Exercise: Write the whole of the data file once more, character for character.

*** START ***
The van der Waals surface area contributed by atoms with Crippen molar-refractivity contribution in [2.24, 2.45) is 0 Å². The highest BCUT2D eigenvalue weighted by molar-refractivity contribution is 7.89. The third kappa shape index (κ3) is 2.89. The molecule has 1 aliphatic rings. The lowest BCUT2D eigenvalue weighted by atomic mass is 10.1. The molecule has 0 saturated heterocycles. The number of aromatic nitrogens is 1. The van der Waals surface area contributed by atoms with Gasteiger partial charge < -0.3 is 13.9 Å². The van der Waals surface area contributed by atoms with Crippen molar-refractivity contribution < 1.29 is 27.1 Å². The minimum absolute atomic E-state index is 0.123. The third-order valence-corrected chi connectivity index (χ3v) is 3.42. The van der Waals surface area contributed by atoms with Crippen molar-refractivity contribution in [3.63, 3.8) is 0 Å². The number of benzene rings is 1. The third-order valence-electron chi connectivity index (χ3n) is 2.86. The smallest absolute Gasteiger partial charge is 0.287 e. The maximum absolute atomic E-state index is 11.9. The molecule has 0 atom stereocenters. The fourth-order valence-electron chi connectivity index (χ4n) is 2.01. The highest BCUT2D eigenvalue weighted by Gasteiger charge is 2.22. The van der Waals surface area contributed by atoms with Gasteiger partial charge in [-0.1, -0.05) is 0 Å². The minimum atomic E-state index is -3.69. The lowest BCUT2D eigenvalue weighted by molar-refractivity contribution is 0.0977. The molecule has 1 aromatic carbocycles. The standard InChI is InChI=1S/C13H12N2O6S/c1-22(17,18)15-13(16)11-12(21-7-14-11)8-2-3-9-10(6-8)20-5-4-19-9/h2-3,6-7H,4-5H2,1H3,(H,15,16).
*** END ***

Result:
The van der Waals surface area contributed by atoms with Crippen molar-refractivity contribution in [2.24, 2.45) is 0 Å². The highest BCUT2D eigenvalue weighted by molar-refractivity contribution is 7.89. The third kappa shape index (κ3) is 2.89. The molecule has 1 aliphatic rings. The lowest BCUT2D eigenvalue weighted by atomic mass is 10.1. The molecule has 0 saturated heterocycles. The number of aromatic nitrogens is 1. The van der Waals surface area contributed by atoms with Gasteiger partial charge < -0.3 is 13.9 Å². The van der Waals surface area contributed by atoms with Crippen molar-refractivity contribution < 1.29 is 27.1 Å². The minimum absolute atomic E-state index is 0.123. The third-order valence-corrected chi connectivity index (χ3v) is 3.42. The van der Waals surface area contributed by atoms with Crippen molar-refractivity contribution in [3.63, 3.8) is 0 Å². The number of benzene rings is 1. The third-order valence-electron chi connectivity index (χ3n) is 2.86. The smallest absolute Gasteiger partial charge is 0.287 e. The maximum absolute atomic E-state index is 11.9. The molecule has 0 atom stereocenters. The fourth-order valence-electron chi connectivity index (χ4n) is 2.01. The highest BCUT2D eigenvalue weighted by Gasteiger charge is 2.22. The van der Waals surface area contributed by atoms with Gasteiger partial charge in [-0.1, -0.05) is 0 Å². The minimum atomic E-state index is -3.69. The lowest BCUT2D eigenvalue weighted by molar-refractivity contribution is 0.0977. The molecule has 1 aromatic carbocycles. The standard InChI is InChI=1S/C13H12N2O6S/c1-22(17,18)15-13(16)11-12(21-7-14-11)8-2-3-9-10(6-8)20-5-4-19-9/h2-3,6-7H,4-5H2,1H3,(H,15,16).